At first, homeowners would turn to a male crew member to discuss issues onsite, and she’d have to point out that she was the boss. But success has brought respect. Most of her customers these days are Brooklyn transplants, successful young people who want to bring their families upstate. They have no problem with her age or gender. She still faces sexism at the hardware store, where several times a week, she’ll get a comment like “Wow, are you going to paint your house all by yourself?” She said, “It doesn’t bother me too much, but I wish people could get over the way I look. I’d like it to be not ‘Oh, she’s good for a woman’ but ‘Oh, she’s a good carpenter.’ It’s okay that I get jobs where people say, ‘Let’s give her a shot because she’s a woman,’ but I prefer when someone takes me at face value.”

Jobs where there is no indoor plumbing can be a challenge. “Men can just go pee by a tree. It’s hard for me, especially in the winter. Also being short. I’m only 5’1”, so it’s physically hard to move materials.”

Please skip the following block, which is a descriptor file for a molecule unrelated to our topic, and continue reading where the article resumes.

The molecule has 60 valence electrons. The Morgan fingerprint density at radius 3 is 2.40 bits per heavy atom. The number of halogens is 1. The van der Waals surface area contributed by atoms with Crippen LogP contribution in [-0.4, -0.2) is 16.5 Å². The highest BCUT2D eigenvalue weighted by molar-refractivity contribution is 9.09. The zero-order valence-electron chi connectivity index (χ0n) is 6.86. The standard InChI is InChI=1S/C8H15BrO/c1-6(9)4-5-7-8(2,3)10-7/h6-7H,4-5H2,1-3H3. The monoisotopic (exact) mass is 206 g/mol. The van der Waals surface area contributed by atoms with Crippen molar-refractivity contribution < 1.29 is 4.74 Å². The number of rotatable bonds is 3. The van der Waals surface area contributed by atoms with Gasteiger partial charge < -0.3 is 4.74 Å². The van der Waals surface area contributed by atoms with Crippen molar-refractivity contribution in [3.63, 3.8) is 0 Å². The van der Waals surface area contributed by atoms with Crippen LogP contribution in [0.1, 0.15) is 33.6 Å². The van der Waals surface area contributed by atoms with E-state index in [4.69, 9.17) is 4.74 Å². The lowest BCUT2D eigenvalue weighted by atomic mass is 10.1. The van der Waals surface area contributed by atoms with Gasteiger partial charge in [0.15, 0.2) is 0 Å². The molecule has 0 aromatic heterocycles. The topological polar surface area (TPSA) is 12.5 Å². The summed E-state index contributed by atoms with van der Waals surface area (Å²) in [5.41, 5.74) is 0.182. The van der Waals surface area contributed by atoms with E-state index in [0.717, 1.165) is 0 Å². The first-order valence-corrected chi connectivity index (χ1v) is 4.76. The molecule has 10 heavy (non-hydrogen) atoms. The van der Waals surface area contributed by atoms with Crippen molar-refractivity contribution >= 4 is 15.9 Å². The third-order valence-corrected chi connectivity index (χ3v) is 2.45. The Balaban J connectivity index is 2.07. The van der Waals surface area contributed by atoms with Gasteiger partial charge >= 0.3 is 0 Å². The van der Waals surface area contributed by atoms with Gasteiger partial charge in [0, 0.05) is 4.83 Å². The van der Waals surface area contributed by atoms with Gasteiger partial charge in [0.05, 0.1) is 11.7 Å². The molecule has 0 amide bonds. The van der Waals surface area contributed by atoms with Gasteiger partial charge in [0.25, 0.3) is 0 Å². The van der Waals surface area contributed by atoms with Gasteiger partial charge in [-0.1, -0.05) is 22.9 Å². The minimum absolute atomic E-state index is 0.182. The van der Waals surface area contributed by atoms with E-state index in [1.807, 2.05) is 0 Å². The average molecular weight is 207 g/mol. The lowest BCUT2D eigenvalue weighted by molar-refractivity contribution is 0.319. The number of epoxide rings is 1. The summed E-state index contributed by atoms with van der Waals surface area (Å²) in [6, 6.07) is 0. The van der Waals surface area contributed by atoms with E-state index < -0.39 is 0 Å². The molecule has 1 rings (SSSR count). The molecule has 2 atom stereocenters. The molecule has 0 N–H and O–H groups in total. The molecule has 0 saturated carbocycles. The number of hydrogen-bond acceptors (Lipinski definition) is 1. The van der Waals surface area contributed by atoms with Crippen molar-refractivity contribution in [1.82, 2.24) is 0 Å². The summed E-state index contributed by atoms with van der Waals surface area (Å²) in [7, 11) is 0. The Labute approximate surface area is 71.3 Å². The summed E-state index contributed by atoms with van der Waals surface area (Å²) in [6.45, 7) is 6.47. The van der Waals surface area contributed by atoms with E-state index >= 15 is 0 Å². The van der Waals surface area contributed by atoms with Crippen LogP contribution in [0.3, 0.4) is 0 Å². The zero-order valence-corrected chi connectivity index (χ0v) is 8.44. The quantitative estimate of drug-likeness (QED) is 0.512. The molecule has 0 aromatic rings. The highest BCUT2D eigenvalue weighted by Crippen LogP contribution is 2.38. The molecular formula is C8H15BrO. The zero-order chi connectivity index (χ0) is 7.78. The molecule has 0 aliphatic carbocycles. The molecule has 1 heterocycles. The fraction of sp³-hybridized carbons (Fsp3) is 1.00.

At the moment, Dutcher is working on three houses that require interior gutting. One older structure, just outside Phoenicia, involves replacing all 45 windows, 10 doors, and the exterior siding. Her current favorite project is more creative — a bathroom renovation in an artist’s studio in Woodstock. The owner made her own tiles for the backsplash and consulted with Dutcher on picking out assorted paint colors and types of rustic wood.

She likes how renovation draws her into the life of a family for several months. As a poet, she draws inspiration from watching kids grow and observing families together. Still writing, she was recently accepted into a masters program in English at SUNY New Paltz, where she’ll be taking one class a week and continuing to work.

Jenna Rodgers did well in school and had full financial aid for attending college, but she didn’t make it past freshman orientation. A few days later, she was on a plane to London. After a few years of bumming around Europe, she came home to Shandaken and needed a job.

A neighbor and long-time family friend, Bob Lepp, took her on as an apprentice in his electrical contracting business. “I like physical work and being able to work in all different places,” she said. “Bob was the most flexible person to work with. When I had a child and was getting back to working, I could do a two-hour job with him and get home to nurse. Not everyone you’re going to find to work with would be able to do that.”